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Part One

 I’ve always felt theater is filled with principles that can hold weight in other parts of life and living. Much of it can hold truth and point the way because they are metaphors, analogies or word pictures about us and communication. Having a history in theater as a teacher/producer/director, actor and  storyteller, you can bet I’ve thought about these.  I actually apply many of them, teach them.  They are here for your own ponderings and encouragement. I have broken them up into a Part 1 & 2. I think I may do one on Improvisation, too. Another great love of mine—dialogue without an script.


Entrances and Exits are very important in theater, and they are in our story of life, too.

When I taught HS Theater Arts or when I have directed shows, I have tried to instill this importance in my actors—your entrance and exit is remembered by your audience.

I would tell them, “Start to think about your entrance before you actually enter the scene on stage.” It’s essential that your audience see and begin to perceive your character before you even say a line. And when you exit the scene make sure it is a good exit filled with the intent and physicality of your character. Carry it out the door until you have completely cleared the stage–“Take it all the way to the wings (the backstage area),” as the sating goes.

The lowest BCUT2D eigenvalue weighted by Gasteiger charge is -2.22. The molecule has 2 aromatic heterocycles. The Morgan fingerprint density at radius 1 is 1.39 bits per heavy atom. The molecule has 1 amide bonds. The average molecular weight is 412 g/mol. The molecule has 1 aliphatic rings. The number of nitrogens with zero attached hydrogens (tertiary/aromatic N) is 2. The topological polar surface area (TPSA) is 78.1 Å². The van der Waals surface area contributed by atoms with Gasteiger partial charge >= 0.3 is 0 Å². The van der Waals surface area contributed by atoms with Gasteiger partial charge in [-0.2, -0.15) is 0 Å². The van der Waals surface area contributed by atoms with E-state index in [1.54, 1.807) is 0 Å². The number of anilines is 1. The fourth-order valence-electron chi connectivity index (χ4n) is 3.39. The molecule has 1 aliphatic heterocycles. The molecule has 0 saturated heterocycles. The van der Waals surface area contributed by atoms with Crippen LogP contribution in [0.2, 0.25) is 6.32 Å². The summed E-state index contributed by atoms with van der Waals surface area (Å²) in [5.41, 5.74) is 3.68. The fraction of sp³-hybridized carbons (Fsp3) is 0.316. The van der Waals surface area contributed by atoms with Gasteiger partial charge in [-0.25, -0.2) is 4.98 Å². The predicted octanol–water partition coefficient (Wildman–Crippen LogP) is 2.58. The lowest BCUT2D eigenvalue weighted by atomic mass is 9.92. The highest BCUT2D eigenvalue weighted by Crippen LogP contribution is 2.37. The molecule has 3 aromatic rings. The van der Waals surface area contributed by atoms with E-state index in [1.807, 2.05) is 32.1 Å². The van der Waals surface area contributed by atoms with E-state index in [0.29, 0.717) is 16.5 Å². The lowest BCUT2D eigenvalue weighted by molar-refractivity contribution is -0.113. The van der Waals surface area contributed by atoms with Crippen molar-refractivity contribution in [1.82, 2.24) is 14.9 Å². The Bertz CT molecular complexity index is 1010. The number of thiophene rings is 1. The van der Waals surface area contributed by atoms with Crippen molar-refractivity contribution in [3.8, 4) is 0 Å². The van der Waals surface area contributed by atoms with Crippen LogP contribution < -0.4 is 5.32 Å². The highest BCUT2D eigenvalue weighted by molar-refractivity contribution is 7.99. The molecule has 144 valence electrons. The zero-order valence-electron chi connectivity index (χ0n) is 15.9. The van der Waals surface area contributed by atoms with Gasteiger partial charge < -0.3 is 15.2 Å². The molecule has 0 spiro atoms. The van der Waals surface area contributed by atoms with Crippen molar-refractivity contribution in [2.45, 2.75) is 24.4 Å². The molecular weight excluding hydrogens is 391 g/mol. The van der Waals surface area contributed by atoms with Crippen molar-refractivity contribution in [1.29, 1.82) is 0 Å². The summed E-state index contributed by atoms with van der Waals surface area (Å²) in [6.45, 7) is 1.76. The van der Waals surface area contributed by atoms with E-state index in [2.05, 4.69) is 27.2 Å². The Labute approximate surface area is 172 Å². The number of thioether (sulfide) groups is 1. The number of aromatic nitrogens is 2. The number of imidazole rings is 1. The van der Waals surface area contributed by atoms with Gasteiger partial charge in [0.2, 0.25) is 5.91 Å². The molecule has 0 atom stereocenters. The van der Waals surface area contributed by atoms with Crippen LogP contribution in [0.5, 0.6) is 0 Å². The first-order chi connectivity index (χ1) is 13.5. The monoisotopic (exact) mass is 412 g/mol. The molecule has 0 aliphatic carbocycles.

I have often thought about how our exits and entrances translate in real life and our day-to-day living. When we leave a job, a city, a church, a ministry shouldn’t it be a good exit? I believe  “the last and final line that we say” is what they will remember about us. It can say “I care and will continue to care.” It can also say the opposite. If there is no shared goodbye, we have still spoken something.

When we introduce ourselves or are getting to know a person initially, these entrancesare called our first impressions.They stay with people for a long time. Fortunately, many times we are given a second, and third chance to make a better impression. Not so in theater. You have to hit the mark on your character’s first entrance. A first entrance of a character sets up an understanding of who that person will be in the rest of the scene, and the play.

It applies to all of my comingsand goingsin life too. It can apply to my entrance into or my exit out of a meeting, …or to my appointments with family, friend and client, doctor, teacher, professor, coach,… or to a meeting with someone for a meal or a friendly gathering… or even, a first date! A great entrance and exit might be the deciding factor on further relationship.

I have a friend that recently moved from one state to another. She was very good about her “goodbyes” leaving kind words and/or a gift for those that she had done business with or worked for. She had lived in her city, county, state many years and she wanted to leave behind kindness and concern for their story as her changed.